Jul 04, 2019 04:12 PM

Chinese Tobacco Giant’s ‘Ridiculous’ Rally Hits Nearly 500%

China Tobacco, the world’s largest cigarette-maker, has a bigger market share than the next five global tobacco companies combined. Photo: IC Photo
China Tobacco, the world’s largest cigarette-maker, has a bigger market share than the next five global tobacco companies combined. Photo: IC Photo

(Bloomberg) — Investors are embracing Chinese cigarette stocks with the same fervor they typically give to the country’s high-end liquor, but some analysts warn the habit may not be very healthy.

China Tobacco International (HK) Co. Ltd. had another wild day in Hong Kong trading on Wednesday as investors scrambled to get a piece of the international unit of state monopoly China National Tobacco Corp. — the biggest maker of cigarettes in the world. A 44% surge in the morning took the stock’s rally since its initial public offering last month to nearly 500%, before the day’s gains were erased.

Even with the afternoon pullback, the company is easily the best-performing IPO in Hong Kong this year, data compiled by Bloomberg show. Investors have been drawn in because of the scarcity of listed assets in China’s massive cigarette market, prompting comparisons with Kweichow Moutai Co. Ltd., one of the country’s most widely held stocks because of its highly coveted brand of premium baijiu liquor.

While some analysts and fund managers say China Tobacco deserves a premium, others warn the stock’s runup is overdone.

“The price surge is ridiculous and it just indicates the crazy and irrational investment behavior,” said Dickie Wong, executive director of research at Kingston Securities Ltd. in Hong Kong. “The current valuation is far higher than what it deserves. It’s understandable that investors bet on Chinese consumers’ love of tobacco and liquor, but we should still keep a clear mind.”

Tobacco, like liquor, is a special asset in China, and the connection between the two products is a strong one. They can even be paired as a single word — “yanjiu” — to generally describe expensive gifts, as high-end cigarettes and alcohol are often given to business partners or government officials during holidays or to seek favors.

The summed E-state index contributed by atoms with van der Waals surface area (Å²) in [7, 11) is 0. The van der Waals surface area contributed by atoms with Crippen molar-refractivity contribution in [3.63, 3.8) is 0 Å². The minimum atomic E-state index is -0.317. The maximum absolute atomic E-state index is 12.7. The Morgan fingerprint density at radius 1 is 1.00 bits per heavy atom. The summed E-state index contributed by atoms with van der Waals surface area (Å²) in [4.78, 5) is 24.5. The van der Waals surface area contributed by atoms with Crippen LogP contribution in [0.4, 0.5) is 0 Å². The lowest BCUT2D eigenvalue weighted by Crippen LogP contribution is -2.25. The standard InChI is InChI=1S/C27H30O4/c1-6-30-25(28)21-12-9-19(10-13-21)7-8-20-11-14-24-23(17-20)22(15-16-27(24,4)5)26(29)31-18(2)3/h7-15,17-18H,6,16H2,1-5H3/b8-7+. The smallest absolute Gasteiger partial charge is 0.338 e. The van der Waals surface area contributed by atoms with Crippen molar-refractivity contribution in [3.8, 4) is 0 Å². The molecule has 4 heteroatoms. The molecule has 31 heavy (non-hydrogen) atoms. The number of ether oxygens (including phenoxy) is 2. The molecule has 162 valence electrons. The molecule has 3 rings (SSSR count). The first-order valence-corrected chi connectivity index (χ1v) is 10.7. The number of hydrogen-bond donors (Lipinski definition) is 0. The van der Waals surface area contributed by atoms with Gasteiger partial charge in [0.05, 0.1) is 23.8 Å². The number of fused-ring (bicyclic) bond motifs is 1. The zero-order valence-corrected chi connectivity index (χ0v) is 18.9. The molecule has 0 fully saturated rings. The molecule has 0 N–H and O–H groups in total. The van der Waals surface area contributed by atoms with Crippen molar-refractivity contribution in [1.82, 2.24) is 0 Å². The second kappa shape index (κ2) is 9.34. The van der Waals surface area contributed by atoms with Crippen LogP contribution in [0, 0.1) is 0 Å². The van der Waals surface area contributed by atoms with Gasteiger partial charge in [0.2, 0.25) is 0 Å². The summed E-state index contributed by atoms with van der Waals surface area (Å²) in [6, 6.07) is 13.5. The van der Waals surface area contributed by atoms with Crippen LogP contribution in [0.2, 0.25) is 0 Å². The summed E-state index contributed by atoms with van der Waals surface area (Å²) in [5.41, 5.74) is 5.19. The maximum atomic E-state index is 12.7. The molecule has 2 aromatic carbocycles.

But while investors have had access to the popular baijiu market through Moutai — which last week became the first stock in China to touch 1,000 yuan ($145) a share — access to the cigarette maker was off limits until its listing in Hong Kong.

China Tobacco is up 293% from its IPO price of HK$4.88 ($0.63). The advance since its June 12 debut includes a surge of 41% the following day and a 52% rally this Tuesday. The stock closed with a 3.4% decline to HK$19.18 on Wednesday.

Lü Changshun, a fund manager at Beijing Dajun Zhimeng Investment Management Co. Ltd., says China Tobacco’s rally can be justified. “I think most of the moves now are speculation, but I wouldn’t say they are completely irrational” for a unique listed asset like this, he said.

Others find the company’s valuation more problematic. At its intraday high, the stock was trading at 33 times book value. Moutai, meanwhile, has a price to book value of about 10.

“I’m not quite sure how we should properly value the stock — there are no comparable firms for reference,” said Liang Jinxin, a Shanghai-based strategist with Tianfeng Securities Co. Ltd. “Pricing the stock at 30 more times its book value is too much. It’s inflated."

The stock doesn’t give full access to China’s cigarette market. China Tobacco International accounts for a tiny portion of China Tobacco’s overall business, which has a bigger market share than the next five global tobacco companies combined. The unit is primarily responsible for procuring overseas tobacco leaf from countries like Brazil and Canada for the cigarette giant.

Investors are piling into the stock even as pressure increases on the government to curb smoking. China is the largest tobacco-consuming and -manufacturing country in the world, and critics contend the government isn’t doing enough to prevent the spread of smoking. Around 3,000 people die every day in China due to tobacco use, according to the World Health Organization.

Contact reporter Yang Ge (

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